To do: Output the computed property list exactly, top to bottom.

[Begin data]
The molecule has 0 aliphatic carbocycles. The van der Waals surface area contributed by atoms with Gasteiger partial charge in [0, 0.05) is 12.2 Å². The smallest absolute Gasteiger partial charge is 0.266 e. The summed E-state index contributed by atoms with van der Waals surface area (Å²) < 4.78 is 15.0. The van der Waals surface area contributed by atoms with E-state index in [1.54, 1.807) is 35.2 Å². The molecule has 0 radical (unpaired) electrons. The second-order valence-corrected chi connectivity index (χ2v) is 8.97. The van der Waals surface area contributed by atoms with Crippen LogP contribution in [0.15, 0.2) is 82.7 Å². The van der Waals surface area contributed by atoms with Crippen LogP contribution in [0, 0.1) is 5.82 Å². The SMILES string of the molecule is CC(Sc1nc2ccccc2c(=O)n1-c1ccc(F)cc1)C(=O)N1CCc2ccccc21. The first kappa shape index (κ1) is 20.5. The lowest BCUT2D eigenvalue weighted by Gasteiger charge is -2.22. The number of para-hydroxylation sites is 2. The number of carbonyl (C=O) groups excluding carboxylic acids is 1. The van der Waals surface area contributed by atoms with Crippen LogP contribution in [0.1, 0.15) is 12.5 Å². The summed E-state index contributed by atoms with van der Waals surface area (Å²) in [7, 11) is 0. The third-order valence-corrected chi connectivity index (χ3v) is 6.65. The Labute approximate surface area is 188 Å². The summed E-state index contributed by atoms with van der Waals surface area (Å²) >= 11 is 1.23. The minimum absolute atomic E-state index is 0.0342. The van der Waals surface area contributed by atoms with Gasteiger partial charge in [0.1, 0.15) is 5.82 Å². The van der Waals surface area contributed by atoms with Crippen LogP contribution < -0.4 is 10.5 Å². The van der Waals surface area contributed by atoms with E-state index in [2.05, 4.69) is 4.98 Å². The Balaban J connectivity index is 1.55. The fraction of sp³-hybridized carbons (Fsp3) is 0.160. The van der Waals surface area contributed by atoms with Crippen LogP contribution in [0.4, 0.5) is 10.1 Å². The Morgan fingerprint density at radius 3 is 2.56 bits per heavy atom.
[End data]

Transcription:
The molecule has 0 aliphatic carbocycles. The van der Waals surface area contributed by atoms with Gasteiger partial charge in [0, 0.05) is 12.2 Å². The smallest absolute Gasteiger partial charge is 0.266 e. The summed E-state index contributed by atoms with van der Waals surface area (Å²) < 4.78 is 15.0. The van der Waals surface area contributed by atoms with E-state index in [1.54, 1.807) is 35.2 Å². The molecule has 0 radical (unpaired) electrons. The second-order valence-corrected chi connectivity index (χ2v) is 8.97. The van der Waals surface area contributed by atoms with Crippen LogP contribution in [0.15, 0.2) is 82.7 Å². The van der Waals surface area contributed by atoms with Crippen LogP contribution in [0, 0.1) is 5.82 Å². The SMILES string of the molecule is CC(Sc1nc2ccccc2c(=O)n1-c1ccc(F)cc1)C(=O)N1CCc2ccccc21. The first kappa shape index (κ1) is 20.5. The lowest BCUT2D eigenvalue weighted by Gasteiger charge is -2.22. The number of para-hydroxylation sites is 2. The number of carbonyl (C=O) groups excluding carboxylic acids is 1. The van der Waals surface area contributed by atoms with Crippen LogP contribution in [0.1, 0.15) is 12.5 Å². The summed E-state index contributed by atoms with van der Waals surface area (Å²) in [7, 11) is 0. The third-order valence-corrected chi connectivity index (χ3v) is 6.65. The Labute approximate surface area is 188 Å². The summed E-state index contributed by atoms with van der Waals surface area (Å²) >= 11 is 1.23. The minimum absolute atomic E-state index is 0.0342. The van der Waals surface area contributed by atoms with Gasteiger partial charge in [0.1, 0.15) is 5.82 Å². The van der Waals surface area contributed by atoms with Crippen LogP contribution < -0.4 is 10.5 Å². The van der Waals surface area contributed by atoms with E-state index in [2.05, 4.69) is 4.98 Å². The Balaban J connectivity index is 1.55. The fraction of sp³-hybridized carbons (Fsp3) is 0.160. The van der Waals surface area contributed by atoms with Crippen LogP contribution in [0.4, 0.5) is 10.1 Å². The Morgan fingerprint density at radius 3 is 2.56 bits per heavy atom.